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A Companion to the Historical Film

ISBN: 978-1-4443-3724-2
592 pages
February 2013, Wiley-Blackwell
A Companion to the Historical Film (1444337246) cover image

Description

Broad in scope, this interdisciplinary collection of original scholarship on historical film features essays that explore the many facets of this expanding field and provide a platform for promising avenues of research.

  • Offers a unique collection of cutting edge research that questions the intention behind and influence of historical film
  • Essays range in scope from inclusive broad-ranging subjects such as political contexts, to focused assessments of individual films and auteurs
  • Prefaced with an introductory survey of the field by its two distinguished editors
  • Features interdisciplinary contributions from scholars in the fields of History, Film Studies, Anthropology, and Cultural and Literary Studies
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Table of Contents

Notes on Contributors viii

Introduction 1
Robert A. Rosenstone and Constantin Parvulescu

Part 1 History and the Medium of Film

1 Politics and the Historical Film: Hotel Rwanda and the Form of Engagement 11
Alison Landsberg

2 History as Palimpsest: Stanley Kubrick’s Barry Lyndon (1975) 30
Maria Pramaggiore

3 Flagging up History: The Past as a DVD Bonus Feature 53
Debra Ramsay

4 The History Film as a Mode of Historical Thought 71
Robert A. Rosenstone

Part 2 Filmmakers as Historians

5 Julia’s Resistant History:Women’s Historical Films in Hollywood and the Legacy of Citizen Kane 91
J. E. Smyth

6 Mark Donskoi’s Gorky Trilogy and the Stalinist Biopic 110
Denise J. Youngblood

7 The Subjects of History: Italian Filmmakers as Historians 133
Marcia Landy

8 Andrzej Wajda as Historian 154
Piotr Witek

Part 3 Telling Lives: The Biopic

9 Oliver Stone’s Nixon: The Rise and Fall of a Political Gangster 179
Willem Hesling

10 Authorial Histories: The Historical Film and the Literary Biopic 199
Hila Shachar

11 The Biopic in Hindi Cinema 219
Rachel Dwyer

12 The Lives and Times of the Biopic 233
Dennis Bingham

Part 4 Cinema and the Nation

13 Gang Wars: Warner Brothers’ The Roaring Twenties Stars, News, and the New Deal 257
Paula Rabinowitz

14 State Terrorism on Film: Argentine Cinema during the First Years of Democracy (1983–1990) 283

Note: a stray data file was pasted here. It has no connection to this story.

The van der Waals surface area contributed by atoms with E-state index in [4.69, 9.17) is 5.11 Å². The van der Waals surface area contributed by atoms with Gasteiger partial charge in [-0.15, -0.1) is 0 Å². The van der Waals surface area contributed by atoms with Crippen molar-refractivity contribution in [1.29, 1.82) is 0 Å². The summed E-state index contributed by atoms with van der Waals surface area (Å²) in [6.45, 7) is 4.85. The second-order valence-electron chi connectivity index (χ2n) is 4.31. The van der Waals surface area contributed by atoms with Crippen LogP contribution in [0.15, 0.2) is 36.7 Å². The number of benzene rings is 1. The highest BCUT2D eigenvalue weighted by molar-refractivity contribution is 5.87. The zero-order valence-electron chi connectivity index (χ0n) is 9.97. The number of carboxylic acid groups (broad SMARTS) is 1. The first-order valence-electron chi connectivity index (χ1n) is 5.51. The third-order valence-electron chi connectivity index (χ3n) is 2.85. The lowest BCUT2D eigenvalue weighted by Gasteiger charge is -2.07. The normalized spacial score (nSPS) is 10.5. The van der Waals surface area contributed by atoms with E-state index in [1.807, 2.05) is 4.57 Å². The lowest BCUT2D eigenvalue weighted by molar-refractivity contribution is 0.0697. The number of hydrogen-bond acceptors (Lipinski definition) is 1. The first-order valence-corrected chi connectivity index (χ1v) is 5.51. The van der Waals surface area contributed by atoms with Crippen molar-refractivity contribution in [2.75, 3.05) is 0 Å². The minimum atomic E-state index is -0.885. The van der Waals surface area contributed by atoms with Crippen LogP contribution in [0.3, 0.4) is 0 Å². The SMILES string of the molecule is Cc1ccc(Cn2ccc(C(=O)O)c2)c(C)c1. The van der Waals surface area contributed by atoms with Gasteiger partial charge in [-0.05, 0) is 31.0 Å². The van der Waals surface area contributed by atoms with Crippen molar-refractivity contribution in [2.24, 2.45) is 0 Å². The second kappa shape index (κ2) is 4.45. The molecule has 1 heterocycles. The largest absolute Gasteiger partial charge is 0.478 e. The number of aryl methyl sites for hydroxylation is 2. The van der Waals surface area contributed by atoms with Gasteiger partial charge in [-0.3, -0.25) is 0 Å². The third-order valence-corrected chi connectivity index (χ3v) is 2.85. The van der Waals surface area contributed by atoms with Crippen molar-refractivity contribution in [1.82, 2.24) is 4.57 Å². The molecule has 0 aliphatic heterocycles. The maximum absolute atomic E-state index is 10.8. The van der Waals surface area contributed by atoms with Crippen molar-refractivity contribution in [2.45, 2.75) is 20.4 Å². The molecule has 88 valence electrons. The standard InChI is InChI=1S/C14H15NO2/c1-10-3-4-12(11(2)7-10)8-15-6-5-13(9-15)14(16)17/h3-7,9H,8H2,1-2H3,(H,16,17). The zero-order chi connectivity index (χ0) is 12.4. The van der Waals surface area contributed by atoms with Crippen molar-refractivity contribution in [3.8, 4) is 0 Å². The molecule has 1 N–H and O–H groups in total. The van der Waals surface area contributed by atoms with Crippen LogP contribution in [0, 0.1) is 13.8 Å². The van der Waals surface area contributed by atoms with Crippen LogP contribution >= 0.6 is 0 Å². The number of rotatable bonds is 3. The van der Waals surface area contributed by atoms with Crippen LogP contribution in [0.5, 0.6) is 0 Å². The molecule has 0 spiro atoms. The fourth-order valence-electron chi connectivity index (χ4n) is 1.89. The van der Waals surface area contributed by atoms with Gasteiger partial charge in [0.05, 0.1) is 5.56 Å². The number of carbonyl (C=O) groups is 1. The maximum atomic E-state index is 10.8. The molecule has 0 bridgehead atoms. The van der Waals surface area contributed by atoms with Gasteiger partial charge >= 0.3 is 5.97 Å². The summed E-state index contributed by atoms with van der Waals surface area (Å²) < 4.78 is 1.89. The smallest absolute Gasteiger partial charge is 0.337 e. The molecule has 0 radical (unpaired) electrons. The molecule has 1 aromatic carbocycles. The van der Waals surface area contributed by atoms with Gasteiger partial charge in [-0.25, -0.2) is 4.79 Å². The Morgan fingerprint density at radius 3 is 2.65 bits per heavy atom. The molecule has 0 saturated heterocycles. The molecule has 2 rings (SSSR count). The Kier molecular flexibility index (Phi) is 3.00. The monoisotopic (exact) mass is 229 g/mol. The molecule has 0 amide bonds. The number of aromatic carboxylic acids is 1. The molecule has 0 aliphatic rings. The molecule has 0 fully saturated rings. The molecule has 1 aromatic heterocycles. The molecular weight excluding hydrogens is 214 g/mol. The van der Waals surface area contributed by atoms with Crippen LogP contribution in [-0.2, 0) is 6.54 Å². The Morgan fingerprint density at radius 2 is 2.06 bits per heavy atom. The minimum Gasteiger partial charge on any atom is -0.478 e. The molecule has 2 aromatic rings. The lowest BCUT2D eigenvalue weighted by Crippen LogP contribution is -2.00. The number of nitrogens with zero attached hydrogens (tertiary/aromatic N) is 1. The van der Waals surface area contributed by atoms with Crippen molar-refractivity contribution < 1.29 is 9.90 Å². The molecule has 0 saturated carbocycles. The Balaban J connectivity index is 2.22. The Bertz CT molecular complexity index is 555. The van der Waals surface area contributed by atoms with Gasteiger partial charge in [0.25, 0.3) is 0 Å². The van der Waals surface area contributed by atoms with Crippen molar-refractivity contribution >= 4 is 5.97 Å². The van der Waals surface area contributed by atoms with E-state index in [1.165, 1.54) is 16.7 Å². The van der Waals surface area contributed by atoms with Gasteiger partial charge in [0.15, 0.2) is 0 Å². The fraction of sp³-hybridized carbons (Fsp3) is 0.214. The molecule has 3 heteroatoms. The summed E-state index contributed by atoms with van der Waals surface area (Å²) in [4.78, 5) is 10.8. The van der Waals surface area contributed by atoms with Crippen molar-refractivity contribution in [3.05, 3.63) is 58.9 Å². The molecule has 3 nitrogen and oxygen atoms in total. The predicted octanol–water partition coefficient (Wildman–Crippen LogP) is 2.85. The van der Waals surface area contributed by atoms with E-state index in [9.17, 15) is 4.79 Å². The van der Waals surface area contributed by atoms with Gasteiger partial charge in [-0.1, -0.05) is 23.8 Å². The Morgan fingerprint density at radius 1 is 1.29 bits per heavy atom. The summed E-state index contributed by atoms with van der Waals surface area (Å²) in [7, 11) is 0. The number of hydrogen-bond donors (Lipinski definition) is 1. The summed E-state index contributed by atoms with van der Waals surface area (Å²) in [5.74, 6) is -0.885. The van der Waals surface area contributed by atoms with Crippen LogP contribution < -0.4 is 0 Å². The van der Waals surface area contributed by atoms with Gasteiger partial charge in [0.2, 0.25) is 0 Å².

Mario Ranalletti

15 Fossil Frontiers: American Petroleum History on Film 301
Georgiana Banita

16 Sounding the Depths of History: Opera and National Identity in Italian Film 328
Roger Hillman

Part 5 Wars and Revolutions

17 Generational Memory and Affect in Letters from Iwo Jima 349
Robert Burgoyne

18 Post-Heroic Revolution: Depicting the 1989 Events in the Romanian Historical Film of the Twenty-First Century 365
Constantin Parvulescu

19 In Country: Narrating the Iraq War in Contemporary US Cinema 384
Guy Westwell

Part 6 Premodern Times

20 Heart and Clock: Time and History in The Immortal Heart and Other Films about the Middle Ages 407
Bettina Bildhauer

21 The Anti-Samurai Film 425
Thomas Keirstead

Part 7 Slavery and the Postcolonial World

22 The Politics of Cine-Memory: Signifying Slavery in the History Film 445
Michael T. Martin and David C. Wall

23 The African Past on Screen: Moving beyond Dualism 468
Vivian Bickford-Smith

24 Colonial Legacies in Contemporary French Cinema: Jews and Muslims on Screen 490
Catherine Portuges

25 ‘‘What’s Love Got to Do with It?’’: Sympathy, Antipathy, and the Unsettling of Colonial American History in Film 513
Louis Kirk McAuley

Index 540

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Author Information

Robert A. Rosenstone is Professor Emeritus of History at the California Institute of Technology. His recent scholarship has focused on the overlapping topics of new narrative forms and history’s relationship to the visual media. He has published a dozen books, including Romantic Revolutionary: A Biography of John Reed (1975) , Mirror in the Shrine: American Encounters in Meiji Japan (1988), and King of Odessa: A Novel of Isaac Babel (2005).  His works on film include Visions of the Past: the Challenge of Film to Our Idea of History (1995), Revisioning History: Film and the Construction of a New Past (1995), and History on Film / Film on History (2006, 2nd edition 2012). He created the film section of the American Historical Review and has lectured around the world.

Constantin Parvulescu is research fellow at the Institute for Culture and Society at the University of Navarra. He is the author of Orphans of the East: Postwar Eastern European Cinema and the Revolutionary Subject, Indiana University Press, 2015, and has published several articles on the relationship between cinema, history, and political and economic dicsourse. 




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Reviews

“Rosenstone and Parvulescu appropriately invite us to re-consider the relationship between history and film, enlisting all the best names in the field for this excellent and timely Companion to the Historical Film."  - Claudio Fogu, University of California, Santa Barbara

“Embracing an impressive array of perspectives on feature films from across the world, this Companion will become an authoritative work of reference for anyone interested in how film represents, and even rethinks, history.”
- Maria Wyke, University College London

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